I have to wonder if folks like Lindsey Graham and Gen. Amos haven’t been watching too much gay porn?

Hardy Haberman is a longtime local LGBT activist and a member of Stonewall Democrats of Dallas.
His blog is at http://dungeondiary.blogspot.com

This article appeared in the Dallas Voice print edition December 3, 2010.

—  Kevin Thomas

Roberto Alonzo files insurance nondiscrimination measure; no anti-gay legislation reported yet

Rep. Roberto Alonzo

State Rep. Roberto Alonzo, D-Dallas, has filed one of the earliest pro-equality bills of the 2011 legislative session — and he didn’t even wait outside the clerk’s office for two days to do it.

Alonzo’s HB208, filed Monday, would add sexual orientation and gender identity/expression to the nondiscrimination provisions of the Texas Insurance Code, according to Equality Texas.

Chuck Smith, deputy director of Equality Texas, said Wednesday morning that while there’s been a flood of legislation related to immigration and abortion, no anti-gay bills have been logged since the pre-filing period began Monday.

Some feel there is a danger of anti-gay attacks in the biennial session that begins in January, now that Republicans have a nearly two-thirds majority in the House, but Smith reiterated what he told us last week.

“It is untrue to assume that all Republicans are wingnut homophobes,” Smith said. “Some of them are, but I don’t know that there is a will certainly at the leadership level to gay-bash. I think their own polling numbers probably tell them what we see as well, which is that it doesn’t necessarily play well.”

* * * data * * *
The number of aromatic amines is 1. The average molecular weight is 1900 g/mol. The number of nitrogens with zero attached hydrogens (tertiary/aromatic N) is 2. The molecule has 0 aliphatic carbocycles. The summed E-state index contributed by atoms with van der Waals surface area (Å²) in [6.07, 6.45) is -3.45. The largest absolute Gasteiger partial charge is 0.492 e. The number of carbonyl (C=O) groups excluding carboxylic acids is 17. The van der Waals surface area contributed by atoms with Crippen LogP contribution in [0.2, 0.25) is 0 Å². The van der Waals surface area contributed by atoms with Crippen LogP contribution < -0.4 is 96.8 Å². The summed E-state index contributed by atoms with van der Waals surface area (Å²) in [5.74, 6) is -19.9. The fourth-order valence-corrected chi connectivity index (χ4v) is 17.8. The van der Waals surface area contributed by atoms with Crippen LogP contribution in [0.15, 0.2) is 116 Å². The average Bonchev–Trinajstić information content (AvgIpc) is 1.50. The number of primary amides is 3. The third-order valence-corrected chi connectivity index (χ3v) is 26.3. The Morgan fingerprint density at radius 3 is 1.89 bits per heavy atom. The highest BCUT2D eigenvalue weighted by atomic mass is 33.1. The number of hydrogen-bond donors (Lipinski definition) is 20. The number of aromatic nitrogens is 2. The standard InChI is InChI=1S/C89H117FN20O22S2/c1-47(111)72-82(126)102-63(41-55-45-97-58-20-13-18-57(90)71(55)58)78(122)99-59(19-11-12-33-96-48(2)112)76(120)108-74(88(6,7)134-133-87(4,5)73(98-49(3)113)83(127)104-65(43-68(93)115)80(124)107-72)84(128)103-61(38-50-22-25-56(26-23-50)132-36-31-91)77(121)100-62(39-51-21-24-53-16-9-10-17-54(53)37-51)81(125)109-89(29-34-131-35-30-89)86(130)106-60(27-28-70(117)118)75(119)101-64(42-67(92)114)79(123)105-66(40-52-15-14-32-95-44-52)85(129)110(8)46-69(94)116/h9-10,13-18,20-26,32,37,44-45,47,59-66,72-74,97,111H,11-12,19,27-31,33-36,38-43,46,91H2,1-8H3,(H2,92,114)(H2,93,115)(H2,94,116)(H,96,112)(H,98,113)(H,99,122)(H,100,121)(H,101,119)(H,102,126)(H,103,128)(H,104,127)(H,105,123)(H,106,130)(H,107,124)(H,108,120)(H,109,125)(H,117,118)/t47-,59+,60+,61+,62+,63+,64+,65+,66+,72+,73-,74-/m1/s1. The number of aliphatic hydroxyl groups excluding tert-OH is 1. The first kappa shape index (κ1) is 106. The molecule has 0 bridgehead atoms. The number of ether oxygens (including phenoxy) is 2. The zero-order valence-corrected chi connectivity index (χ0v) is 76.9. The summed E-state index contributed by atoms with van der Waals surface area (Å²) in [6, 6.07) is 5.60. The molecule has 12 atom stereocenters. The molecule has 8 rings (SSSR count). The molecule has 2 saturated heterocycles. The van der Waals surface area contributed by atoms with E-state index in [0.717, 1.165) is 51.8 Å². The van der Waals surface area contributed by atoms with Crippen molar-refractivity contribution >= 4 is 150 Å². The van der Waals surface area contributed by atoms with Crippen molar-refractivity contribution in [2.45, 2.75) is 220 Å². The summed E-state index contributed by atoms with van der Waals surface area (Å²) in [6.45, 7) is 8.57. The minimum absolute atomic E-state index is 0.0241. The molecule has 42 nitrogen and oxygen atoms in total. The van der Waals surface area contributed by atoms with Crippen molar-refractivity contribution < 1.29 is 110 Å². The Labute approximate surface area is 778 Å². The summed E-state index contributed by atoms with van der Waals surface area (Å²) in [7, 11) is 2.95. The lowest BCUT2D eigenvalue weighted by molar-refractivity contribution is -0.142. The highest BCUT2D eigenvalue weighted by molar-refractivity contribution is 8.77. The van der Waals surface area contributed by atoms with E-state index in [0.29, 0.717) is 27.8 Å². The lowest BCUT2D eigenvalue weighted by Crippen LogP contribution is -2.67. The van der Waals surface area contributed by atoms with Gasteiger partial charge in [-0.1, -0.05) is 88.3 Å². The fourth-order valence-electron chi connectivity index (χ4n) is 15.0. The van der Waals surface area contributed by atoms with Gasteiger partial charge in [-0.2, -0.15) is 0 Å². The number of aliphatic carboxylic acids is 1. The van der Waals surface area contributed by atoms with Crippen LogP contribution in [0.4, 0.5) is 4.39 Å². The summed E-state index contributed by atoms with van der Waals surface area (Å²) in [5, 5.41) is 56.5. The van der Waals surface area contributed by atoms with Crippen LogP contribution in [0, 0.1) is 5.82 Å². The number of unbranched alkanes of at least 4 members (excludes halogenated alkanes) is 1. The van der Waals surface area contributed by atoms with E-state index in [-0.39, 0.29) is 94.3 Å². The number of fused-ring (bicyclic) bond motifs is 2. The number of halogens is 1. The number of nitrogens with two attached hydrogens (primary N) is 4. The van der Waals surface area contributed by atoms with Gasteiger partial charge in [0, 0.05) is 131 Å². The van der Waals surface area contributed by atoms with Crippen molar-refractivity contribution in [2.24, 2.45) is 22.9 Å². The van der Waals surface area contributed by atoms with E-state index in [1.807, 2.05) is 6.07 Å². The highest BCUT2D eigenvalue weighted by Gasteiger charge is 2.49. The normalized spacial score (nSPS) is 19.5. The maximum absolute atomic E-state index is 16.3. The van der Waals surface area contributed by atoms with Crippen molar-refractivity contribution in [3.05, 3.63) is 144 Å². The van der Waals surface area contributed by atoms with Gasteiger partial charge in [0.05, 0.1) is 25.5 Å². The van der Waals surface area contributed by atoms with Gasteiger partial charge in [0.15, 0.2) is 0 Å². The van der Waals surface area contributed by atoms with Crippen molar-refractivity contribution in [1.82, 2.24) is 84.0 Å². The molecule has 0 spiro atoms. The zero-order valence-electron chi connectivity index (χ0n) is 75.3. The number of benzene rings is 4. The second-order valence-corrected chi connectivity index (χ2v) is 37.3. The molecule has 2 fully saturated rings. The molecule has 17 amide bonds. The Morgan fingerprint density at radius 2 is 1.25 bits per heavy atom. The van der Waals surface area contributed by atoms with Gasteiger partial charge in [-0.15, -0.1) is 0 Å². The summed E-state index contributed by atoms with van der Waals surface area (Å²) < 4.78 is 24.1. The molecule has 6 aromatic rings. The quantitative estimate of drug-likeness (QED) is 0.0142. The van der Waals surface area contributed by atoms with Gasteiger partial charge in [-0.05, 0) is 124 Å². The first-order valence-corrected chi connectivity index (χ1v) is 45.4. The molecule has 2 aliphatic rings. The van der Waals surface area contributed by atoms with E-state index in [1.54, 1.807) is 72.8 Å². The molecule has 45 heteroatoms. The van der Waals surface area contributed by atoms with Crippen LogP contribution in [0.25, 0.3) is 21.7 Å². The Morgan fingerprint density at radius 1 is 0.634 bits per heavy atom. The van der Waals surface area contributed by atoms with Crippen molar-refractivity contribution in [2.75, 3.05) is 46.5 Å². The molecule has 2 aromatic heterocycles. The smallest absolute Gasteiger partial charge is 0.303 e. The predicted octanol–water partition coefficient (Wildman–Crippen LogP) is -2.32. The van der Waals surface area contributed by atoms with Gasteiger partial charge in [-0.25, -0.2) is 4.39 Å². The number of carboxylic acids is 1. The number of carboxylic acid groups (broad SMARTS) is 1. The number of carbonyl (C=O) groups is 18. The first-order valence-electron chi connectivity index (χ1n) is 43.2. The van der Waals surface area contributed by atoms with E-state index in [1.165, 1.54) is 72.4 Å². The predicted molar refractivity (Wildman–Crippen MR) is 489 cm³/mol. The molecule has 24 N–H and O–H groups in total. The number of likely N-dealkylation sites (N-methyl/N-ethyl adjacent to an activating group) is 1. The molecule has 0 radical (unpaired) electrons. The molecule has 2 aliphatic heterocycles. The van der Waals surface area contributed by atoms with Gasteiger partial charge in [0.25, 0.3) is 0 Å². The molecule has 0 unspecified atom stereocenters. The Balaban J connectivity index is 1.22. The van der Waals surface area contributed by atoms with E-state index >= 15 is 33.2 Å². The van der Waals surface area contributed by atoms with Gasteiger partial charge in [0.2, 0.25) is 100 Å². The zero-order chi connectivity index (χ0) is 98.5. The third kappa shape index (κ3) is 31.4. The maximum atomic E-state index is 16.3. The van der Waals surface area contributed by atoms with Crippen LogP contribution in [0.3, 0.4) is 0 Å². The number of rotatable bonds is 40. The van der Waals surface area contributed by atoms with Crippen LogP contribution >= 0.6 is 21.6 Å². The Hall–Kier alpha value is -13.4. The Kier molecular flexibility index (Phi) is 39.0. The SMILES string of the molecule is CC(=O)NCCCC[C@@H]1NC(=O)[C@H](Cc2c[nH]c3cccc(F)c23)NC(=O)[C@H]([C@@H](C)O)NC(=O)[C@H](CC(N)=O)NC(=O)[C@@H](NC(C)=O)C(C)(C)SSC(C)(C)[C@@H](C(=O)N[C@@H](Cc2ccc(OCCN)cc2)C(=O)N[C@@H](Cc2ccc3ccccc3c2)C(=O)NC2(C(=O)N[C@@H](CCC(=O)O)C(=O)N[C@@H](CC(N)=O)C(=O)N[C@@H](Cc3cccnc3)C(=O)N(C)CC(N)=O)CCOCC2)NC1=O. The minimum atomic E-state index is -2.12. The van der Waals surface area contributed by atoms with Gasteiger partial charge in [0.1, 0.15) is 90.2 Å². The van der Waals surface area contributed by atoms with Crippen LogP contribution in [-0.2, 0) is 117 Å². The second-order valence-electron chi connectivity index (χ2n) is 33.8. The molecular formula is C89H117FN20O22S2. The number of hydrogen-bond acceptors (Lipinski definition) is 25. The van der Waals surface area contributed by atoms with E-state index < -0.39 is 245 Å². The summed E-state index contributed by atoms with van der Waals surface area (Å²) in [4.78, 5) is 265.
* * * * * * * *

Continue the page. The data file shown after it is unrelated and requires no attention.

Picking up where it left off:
—  John Wright

Houston LGBTs to celebrate anniversary of repeal of ordinance banning cross-dressing

Phyllis Frye

Back when I was in junior high school — the early to mid 1970s — our school had a dress code that prohibited girls from wearing pants with rear pockets. See, pants that had pockets on the back were “boy” pants, and girls weren’t allowed to wear “boy” pants.

Having always been a jeans kind of gal myself, I broke that rule often. And I got in trouble for it more than once.

But obviously, my rural, smalltown junior high school wasn’t the only place that had such rules. Most cities had ordinances that prohibited cross-dressing. My old friend, the late Joe Elliott, told me that in the ’60s when she was a dyke about town, the butch lesbians always had to be careful not to dress too masculine in public, or they would be arrested. And I have heard drag queens talk about how they had to make sure to wear men’s underwear under their dresses to avoid arrest.

These ordinances were usually used by police to justify harassment of “the queers,” especially the transgenders and the butch lesbians. Such was the case in Houston, where next weekend the Transgender Foundation of America will hold an event to celebrate the 30th anniversary of the repeal of that city’s “no cross-dressing” ordinance.

Lou Weaver, who is on the TFA board, sent out an e-mail Wednesday announcing the event.